Néit Collapsible Suitcase

Not every case has to have a bunch of built-in electronic tech to be smart – or rather, clever. People aren’t in a perpetual state of travel, and the suitcase has to go somewhere when not stuffed with necessities. Néit’s suitcase folds flat for easy storage when it’s empty. The polycarbonate/aircraft-grade aluminum shell folds down to three inches, and even has a carabiner clip so it can hang in a closet. The 360-degree removable wheels are yet another easy-stash feature, so the Néit can fit where other suitcases are a “no.” There are both checked and carry-on options, though the most dramatic change in size is the checked bag – it shrinks by 70 percent to three inches flat. And of course, it has a GPS tracker to keep track of it using the Néit travel app when the bag is out of sight.

Read more here.

Buy now from:
Neit: $245-$475

Airbolt

Want to add some security to a bag you already love? That question inspired Airbolt, a Bluetooth-enabled lock that works with almost any bag. Controlled from a smartphone, AirBolt offers a slew of security features, like a proximity alarm that can ring when your luggage gets too far away. Like some other location devices, AirBolt relies on a crowdsourced GPS network, pinging bags based on the last location within range. However, the success of such systems depends on how many people are using it – the more users, the more effective the system. The company’s Kickstarter campaign estimated delivery for August of this year, while its Indiegogo campaign promised December. Unfortunately delivery is a little behind, but the company has kept buyers updated and are diligently working toward sending out a finished — and polished — product. it also says it’s working with the Transportation Security Administration to make it TSA-approved.

Read more here.

Buy now from:
Airbolt: $100

Modobag

Why carry your luggage when your luggage can carry you? It can when the luggage is Modobag, a suitcase that doubles as a motor scooter and has a sweet set of features that makes it fit right in at Digital Trends. It has a built-in seat and footrests, so travelers who would rather sit as they make their way through a giant airport complex or the long lines at the Panda Express. The scooter maxes out at a speed of eight miles per hour, and can go about six miles on a charge. Steer with the handle, or pull it up and pull the suitcase on its wheels like a normal bag. Whether ridden or not, it has two USB ports to keep devices charged, and an optional GPS system to keep track of the Modobag itself. The only problem with the Modobag is its weight: 10 pounds empty. At least it has brakes to avoid ramming fellow commuters. It’s set to ship to backers of its Indiegogo campaign in January 2017.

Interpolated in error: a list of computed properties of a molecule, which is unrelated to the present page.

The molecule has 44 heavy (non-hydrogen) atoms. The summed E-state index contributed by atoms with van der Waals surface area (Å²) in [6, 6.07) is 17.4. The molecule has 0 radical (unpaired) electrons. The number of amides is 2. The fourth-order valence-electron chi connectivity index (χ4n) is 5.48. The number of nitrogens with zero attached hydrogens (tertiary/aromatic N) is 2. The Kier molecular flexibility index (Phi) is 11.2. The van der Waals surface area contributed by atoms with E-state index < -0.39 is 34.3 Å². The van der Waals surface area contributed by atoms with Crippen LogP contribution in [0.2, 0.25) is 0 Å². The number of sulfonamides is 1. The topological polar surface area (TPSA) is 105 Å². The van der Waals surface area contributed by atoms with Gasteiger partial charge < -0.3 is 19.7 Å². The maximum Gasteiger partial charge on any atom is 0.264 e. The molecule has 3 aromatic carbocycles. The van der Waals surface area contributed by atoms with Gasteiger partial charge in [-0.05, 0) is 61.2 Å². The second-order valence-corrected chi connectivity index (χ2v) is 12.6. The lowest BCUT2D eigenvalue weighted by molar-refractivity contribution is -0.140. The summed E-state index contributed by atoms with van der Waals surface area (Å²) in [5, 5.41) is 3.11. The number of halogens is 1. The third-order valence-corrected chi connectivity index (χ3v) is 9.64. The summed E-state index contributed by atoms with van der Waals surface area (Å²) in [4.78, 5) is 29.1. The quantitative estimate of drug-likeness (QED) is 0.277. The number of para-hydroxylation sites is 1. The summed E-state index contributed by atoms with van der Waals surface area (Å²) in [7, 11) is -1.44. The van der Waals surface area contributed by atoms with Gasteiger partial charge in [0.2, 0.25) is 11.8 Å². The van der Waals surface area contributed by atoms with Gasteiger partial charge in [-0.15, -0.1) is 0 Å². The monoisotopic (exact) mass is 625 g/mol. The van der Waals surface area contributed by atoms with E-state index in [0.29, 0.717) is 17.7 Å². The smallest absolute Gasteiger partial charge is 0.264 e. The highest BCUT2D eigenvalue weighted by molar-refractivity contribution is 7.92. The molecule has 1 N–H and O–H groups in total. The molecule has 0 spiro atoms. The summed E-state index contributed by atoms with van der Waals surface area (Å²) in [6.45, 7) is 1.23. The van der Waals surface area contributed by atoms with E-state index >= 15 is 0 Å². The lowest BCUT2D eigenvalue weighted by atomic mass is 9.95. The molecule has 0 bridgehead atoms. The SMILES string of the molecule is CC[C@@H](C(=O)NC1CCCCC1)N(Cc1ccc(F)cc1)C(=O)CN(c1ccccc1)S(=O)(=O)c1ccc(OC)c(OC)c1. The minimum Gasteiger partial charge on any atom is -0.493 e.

Read more here.

Buy now from:
Modobag: $56

Rimowa E-ink Case

Following the development of E-ink luggage tags a few years ago, Rimowa added an E Ink Mobius display to a standard hard shell suitcase. Users send info from their phone to the bag via Bluetooth, and the tag shows everything the airline needs: departure and arrival points, a scanable barcode, and even the green E.U. stripe (for travel in the E.U., naturally). The advantage to E-ink is its heartiness and longevity. It doesn’t require a lot of power so users won’t be stuck with yet another power-hungry device while traveling. The displays use a coin cell battery that’s easy to replace, but the screen only uses power when it changes the display and should last for thousands of changes. The display is also shock, moisture, and temperature resistant. Paper tags just aren’t as tough. Further, the Rimowa Electronic tag doubles as a digital boarding pass, letting some passengers check in on the road or from home, via a partnership with Lufthansa. United, EVA Air, Condor, and Thomas Cook are in the process of testing the tags.

Read more here.

Buy now from:
Rimowa

Shelfpack

The Shelfpack might be the perfect bag for travelers that want their clothes to stay neat while on the go. It sounds exactly like what it is: a suitcase with built-in shelves that pop up into an open chest of drawers of sorts – a clothing shelf system.  No sifting through the bag or fussing with internal garment bags to find clothes after a long and draining trip. The 26-inch Shelfpack has four internal shelves, three external compartments, and a total storage capacity of 6,700 cubic inches. This bag is already shipping for $349 — a little pricey considering it doesn’t have smart features built in — but it’s basically the only portable closet that meets airport regulations.

Read more here.

Buy now from:
Shelfpack: $349

Bobby

Another cleverly designed backpack, the water-repellent Bobby is good for short trips or the daily commute. It’s designed to be anti-theft, with a recessed zipper impossible for thieves to find and unzip quickly. Made of a material that can’t be easily cut, the Bobby has an integrated USB charging port, rear reflectors, and a transit card pocket in the front strap to make the daily grind easier and safer.